Lawrenceville distance runner Edward Chambers leads the 10K pack from the starting line in the inaugural Lake Spivey Rotary Club Spring Sprint race Saturday. Chambers, who is preparing to run the Boston Marathon, won the race and called it a “training run” for next month’s 26-mile marathon. (Staff Photo: Curt Yeomans)
JONESBORO — In many ways, the Lake Spivey Rotary Club’s inaugural Spring Sprint was like a test run for organizers and several participants.
The event’s 5k and 10k races gave organizers a chance to learn what worked well and what issues, such as signage to mark race routes, needed improvement for the future. Some runners in the 10k race complained afterwards that it was difficult at times to tell where the route was.
But for some runners like Lawrenceville resident Edward Chambers, who won the 10K race, the event was preparation for bigger races.
“I was looking for a 10k to run and there aren’t many around at this time of year and so I signed up for this one,” Chambers said. “This was actually a training run for me because I’m doing the Boston Marathon next month.”
About 100 runners took place in the race, said Rotary Club president Cephus Jackson. He added that one factor that helped the race was that there weren’t many 10k races scheduled to take place around the time of the Spring Sprint, which allowed it to do draw runners preparing for bigger races.
“You have the Peachtree Road Race and some of these other big marathons coming up and this gives runners a chance to get in shape for those races,” Jackson said.
Rotarians and city officials said there are multiple reasons why the race was organized this year. One reason was to promote a healthy lifestyle, and medical professionals from Southern Regional Medical Center were on hand to give free health screenings.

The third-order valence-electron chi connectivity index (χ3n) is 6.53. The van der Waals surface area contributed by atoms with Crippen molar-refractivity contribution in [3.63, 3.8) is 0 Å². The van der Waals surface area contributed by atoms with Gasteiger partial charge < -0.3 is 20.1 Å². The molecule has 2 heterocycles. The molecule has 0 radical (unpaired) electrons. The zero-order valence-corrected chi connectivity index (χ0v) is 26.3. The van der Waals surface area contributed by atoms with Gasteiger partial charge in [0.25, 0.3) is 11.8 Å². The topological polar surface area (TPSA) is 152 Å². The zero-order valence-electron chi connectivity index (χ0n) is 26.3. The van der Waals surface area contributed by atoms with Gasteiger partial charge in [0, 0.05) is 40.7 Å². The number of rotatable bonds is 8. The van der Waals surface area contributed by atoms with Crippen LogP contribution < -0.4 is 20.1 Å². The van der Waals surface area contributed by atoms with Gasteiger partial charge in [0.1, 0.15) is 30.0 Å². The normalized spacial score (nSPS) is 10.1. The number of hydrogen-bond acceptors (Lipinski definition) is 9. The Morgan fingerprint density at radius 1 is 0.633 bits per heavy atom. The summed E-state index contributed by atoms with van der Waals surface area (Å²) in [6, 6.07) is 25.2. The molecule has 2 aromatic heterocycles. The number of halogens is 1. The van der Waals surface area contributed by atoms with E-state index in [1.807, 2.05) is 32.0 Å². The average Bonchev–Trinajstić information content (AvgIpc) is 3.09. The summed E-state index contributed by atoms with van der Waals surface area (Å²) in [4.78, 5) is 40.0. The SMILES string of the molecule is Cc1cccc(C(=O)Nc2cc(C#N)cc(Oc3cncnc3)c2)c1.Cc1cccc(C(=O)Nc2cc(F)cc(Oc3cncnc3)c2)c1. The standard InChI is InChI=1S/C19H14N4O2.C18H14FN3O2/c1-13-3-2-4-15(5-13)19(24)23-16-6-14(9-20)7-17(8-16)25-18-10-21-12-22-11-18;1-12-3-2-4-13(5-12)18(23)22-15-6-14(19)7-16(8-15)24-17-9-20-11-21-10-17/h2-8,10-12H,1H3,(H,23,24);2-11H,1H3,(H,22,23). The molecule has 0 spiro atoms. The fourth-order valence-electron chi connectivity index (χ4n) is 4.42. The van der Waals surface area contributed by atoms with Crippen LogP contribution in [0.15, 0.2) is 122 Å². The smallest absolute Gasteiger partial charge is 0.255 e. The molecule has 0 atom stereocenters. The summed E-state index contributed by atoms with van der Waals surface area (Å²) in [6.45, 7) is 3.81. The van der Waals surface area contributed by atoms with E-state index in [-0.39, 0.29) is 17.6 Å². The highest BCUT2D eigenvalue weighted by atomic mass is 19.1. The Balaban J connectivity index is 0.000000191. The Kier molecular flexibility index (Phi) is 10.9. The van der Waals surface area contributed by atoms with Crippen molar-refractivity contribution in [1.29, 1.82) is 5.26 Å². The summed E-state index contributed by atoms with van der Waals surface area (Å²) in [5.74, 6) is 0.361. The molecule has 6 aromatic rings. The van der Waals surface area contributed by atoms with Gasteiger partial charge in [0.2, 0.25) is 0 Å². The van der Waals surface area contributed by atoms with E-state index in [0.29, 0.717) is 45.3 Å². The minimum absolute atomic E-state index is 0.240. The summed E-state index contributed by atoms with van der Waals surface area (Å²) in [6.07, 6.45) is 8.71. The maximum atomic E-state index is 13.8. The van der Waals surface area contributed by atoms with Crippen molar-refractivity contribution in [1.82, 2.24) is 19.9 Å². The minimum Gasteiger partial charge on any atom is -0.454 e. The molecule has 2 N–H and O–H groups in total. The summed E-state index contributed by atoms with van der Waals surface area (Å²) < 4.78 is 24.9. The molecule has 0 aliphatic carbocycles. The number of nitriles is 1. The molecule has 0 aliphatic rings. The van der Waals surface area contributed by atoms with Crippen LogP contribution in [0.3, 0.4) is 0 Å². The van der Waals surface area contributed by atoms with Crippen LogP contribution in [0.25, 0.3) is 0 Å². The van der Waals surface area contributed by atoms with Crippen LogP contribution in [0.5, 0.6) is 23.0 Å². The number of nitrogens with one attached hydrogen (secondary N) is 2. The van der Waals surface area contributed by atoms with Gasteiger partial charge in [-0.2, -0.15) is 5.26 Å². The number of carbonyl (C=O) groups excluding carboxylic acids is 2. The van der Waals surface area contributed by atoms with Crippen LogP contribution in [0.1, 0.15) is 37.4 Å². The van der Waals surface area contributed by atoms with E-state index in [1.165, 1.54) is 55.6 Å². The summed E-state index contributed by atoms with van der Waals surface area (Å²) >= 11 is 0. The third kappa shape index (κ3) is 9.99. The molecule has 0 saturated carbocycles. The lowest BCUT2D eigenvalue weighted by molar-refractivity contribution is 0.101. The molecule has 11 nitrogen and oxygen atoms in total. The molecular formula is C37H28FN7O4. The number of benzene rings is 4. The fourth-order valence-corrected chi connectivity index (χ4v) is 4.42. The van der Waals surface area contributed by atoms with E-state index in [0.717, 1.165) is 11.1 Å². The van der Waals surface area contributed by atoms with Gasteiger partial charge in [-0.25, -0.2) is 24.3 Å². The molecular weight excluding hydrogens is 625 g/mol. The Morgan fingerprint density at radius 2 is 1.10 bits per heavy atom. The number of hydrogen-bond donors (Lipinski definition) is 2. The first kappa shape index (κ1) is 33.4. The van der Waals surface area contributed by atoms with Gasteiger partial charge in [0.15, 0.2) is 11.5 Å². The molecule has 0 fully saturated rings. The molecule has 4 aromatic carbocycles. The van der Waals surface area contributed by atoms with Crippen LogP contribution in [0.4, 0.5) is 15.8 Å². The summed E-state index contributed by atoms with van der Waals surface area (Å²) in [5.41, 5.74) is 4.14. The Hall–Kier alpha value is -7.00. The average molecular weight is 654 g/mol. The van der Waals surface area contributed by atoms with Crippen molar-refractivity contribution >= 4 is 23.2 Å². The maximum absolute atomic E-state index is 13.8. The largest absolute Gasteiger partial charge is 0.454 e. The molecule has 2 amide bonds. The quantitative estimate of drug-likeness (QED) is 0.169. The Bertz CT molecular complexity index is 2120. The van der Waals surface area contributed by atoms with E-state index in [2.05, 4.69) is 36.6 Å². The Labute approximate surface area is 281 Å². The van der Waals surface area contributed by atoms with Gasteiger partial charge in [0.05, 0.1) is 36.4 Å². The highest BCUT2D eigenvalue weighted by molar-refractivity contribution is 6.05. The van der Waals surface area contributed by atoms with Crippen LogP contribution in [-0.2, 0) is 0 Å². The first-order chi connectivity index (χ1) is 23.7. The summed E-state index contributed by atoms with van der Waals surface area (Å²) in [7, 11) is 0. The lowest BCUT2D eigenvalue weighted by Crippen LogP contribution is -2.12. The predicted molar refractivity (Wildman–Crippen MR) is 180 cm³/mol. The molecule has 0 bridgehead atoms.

Another reason, Jackson said, was to highlight downtown Jonesboro. “We want to help promote Jonesboro as a destination,” he said.
The overarching reason, however, was to raise money for Rotary Club projects which aim to help community organizations including House of Dawn and Rainbow House, said Jackson.
There are hopes that the race will not be a one-time shot, said Jonesboro Mayor Joy Day. Day ran in the 5k along with City Councilwoman Pat Sebo and several city hall staffers. Julie Segner, wife of Councilman Randy Segner, represented her husband in the 5k.
The city leaders and employees were just some of the local officials who participated in the race. County commission Chairman Jeff Turner and Solicitor General Tasha Mosley also participated in the 5k.
“We hope to make this an annual event to benefit the less fortunate in our community,” Day said. “It’s a good cause.”
But as organizers look for suggestions to make next year’s event better than the inaugural run, Turner offered up some suggestions.
“There are two things you could do to improve this race next year,” Turner said. “One is water stations along the route and the other is massage chairs along the route.”